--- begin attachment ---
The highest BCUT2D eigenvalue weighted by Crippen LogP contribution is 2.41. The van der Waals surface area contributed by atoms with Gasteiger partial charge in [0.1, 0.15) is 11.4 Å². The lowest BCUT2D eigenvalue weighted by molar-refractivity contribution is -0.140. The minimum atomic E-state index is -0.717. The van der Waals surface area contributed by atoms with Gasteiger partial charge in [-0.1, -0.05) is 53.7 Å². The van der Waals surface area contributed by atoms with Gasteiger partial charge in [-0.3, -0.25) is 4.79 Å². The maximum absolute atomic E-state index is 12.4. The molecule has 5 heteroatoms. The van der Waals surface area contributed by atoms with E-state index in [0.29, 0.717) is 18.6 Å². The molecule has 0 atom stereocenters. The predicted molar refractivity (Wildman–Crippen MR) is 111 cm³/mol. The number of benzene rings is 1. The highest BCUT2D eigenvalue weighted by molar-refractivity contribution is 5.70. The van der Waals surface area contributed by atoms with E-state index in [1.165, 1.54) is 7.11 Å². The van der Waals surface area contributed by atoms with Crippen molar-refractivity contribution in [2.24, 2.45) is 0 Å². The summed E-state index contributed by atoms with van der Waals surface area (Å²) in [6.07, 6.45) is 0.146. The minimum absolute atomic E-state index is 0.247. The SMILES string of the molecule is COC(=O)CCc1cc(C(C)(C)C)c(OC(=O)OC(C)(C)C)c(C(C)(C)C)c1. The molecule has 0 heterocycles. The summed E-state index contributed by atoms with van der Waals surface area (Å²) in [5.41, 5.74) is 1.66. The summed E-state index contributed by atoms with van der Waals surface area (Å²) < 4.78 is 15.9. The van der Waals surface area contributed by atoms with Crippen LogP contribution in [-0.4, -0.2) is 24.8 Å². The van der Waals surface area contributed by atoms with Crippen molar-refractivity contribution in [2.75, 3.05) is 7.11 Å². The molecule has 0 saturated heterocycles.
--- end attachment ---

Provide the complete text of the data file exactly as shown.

The highest BCUT2D eigenvalue weighted by Crippen LogP contribution is 2.41. The van der Waals surface area contributed by atoms with Gasteiger partial charge in [0.1, 0.15) is 11.4 Å². The lowest BCUT2D eigenvalue weighted by molar-refractivity contribution is -0.140. The minimum atomic E-state index is -0.717. The van der Waals surface area contributed by atoms with Gasteiger partial charge in [-0.1, -0.05) is 53.7 Å². The van der Waals surface area contributed by atoms with Gasteiger partial charge in [-0.3, -0.25) is 4.79 Å². The maximum absolute atomic E-state index is 12.4. The molecule has 5 heteroatoms. The van der Waals surface area contributed by atoms with E-state index in [0.29, 0.717) is 18.6 Å². The molecule has 0 atom stereocenters. The predicted molar refractivity (Wildman–Crippen MR) is 111 cm³/mol. The number of benzene rings is 1. The highest BCUT2D eigenvalue weighted by molar-refractivity contribution is 5.70. The van der Waals surface area contributed by atoms with E-state index in [1.165, 1.54) is 7.11 Å². The van der Waals surface area contributed by atoms with Crippen molar-refractivity contribution in [2.24, 2.45) is 0 Å². The summed E-state index contributed by atoms with van der Waals surface area (Å²) in [6.07, 6.45) is 0.146. The minimum absolute atomic E-state index is 0.247. The SMILES string of the molecule is COC(=O)CCc1cc(C(C)(C)C)c(OC(=O)OC(C)(C)C)c(C(C)(C)C)c1. The molecule has 0 heterocycles. The summed E-state index contributed by atoms with van der Waals surface area (Å²) in [5.41, 5.74) is 1.66. The summed E-state index contributed by atoms with van der Waals surface area (Å²) < 4.78 is 15.9. The van der Waals surface area contributed by atoms with Crippen LogP contribution in [-0.4, -0.2) is 24.8 Å². The van der Waals surface area contributed by atoms with Crippen molar-refractivity contribution in [2.75, 3.05) is 7.11 Å². The molecule has 0 saturated heterocycles.